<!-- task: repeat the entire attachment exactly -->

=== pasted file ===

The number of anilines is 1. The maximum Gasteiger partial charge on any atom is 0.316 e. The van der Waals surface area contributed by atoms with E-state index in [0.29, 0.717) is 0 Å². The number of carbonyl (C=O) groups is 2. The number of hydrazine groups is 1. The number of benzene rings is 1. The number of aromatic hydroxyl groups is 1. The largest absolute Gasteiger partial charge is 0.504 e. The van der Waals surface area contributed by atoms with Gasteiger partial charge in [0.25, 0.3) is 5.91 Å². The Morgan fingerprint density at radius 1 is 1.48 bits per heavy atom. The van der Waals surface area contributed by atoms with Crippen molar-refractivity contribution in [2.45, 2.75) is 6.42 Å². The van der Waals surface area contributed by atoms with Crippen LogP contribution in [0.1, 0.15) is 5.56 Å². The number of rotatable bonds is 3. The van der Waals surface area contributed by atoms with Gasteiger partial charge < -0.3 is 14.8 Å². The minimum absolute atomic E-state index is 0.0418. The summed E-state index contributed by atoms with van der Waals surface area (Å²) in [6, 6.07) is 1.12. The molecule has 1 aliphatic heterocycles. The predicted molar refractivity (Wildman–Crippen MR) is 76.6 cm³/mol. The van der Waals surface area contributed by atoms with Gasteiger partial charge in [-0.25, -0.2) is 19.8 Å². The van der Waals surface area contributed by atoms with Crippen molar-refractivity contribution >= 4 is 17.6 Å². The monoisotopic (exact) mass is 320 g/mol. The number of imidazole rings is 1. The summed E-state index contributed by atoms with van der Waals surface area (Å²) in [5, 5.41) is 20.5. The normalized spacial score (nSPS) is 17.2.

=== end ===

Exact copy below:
The number of anilines is 1. The maximum Gasteiger partial charge on any atom is 0.316 e. The van der Waals surface area contributed by atoms with E-state index in [0.29, 0.717) is 0 Å². The number of carbonyl (C=O) groups is 2. The number of hydrazine groups is 1. The number of benzene rings is 1. The number of aromatic hydroxyl groups is 1. The largest absolute Gasteiger partial charge is 0.504 e. The van der Waals surface area contributed by atoms with Gasteiger partial charge in [0.25, 0.3) is 5.91 Å². The Morgan fingerprint density at radius 1 is 1.48 bits per heavy atom. The van der Waals surface area contributed by atoms with Crippen molar-refractivity contribution in [2.45, 2.75) is 6.42 Å². The van der Waals surface area contributed by atoms with Crippen LogP contribution in [0.1, 0.15) is 5.56 Å². The number of rotatable bonds is 3. The van der Waals surface area contributed by atoms with Gasteiger partial charge < -0.3 is 14.8 Å². The minimum absolute atomic E-state index is 0.0418. The summed E-state index contributed by atoms with van der Waals surface area (Å²) in [6, 6.07) is 1.12. The molecule has 1 aliphatic heterocycles. The predicted molar refractivity (Wildman–Crippen MR) is 76.6 cm³/mol. The van der Waals surface area contributed by atoms with Gasteiger partial charge in [-0.25, -0.2) is 19.8 Å². The van der Waals surface area contributed by atoms with Crippen molar-refractivity contribution >= 4 is 17.6 Å². The monoisotopic (exact) mass is 320 g/mol. The number of imidazole rings is 1. The summed E-state index contributed by atoms with van der Waals surface area (Å²) in [5, 5.41) is 20.5. The normalized spacial score (nSPS) is 17.2.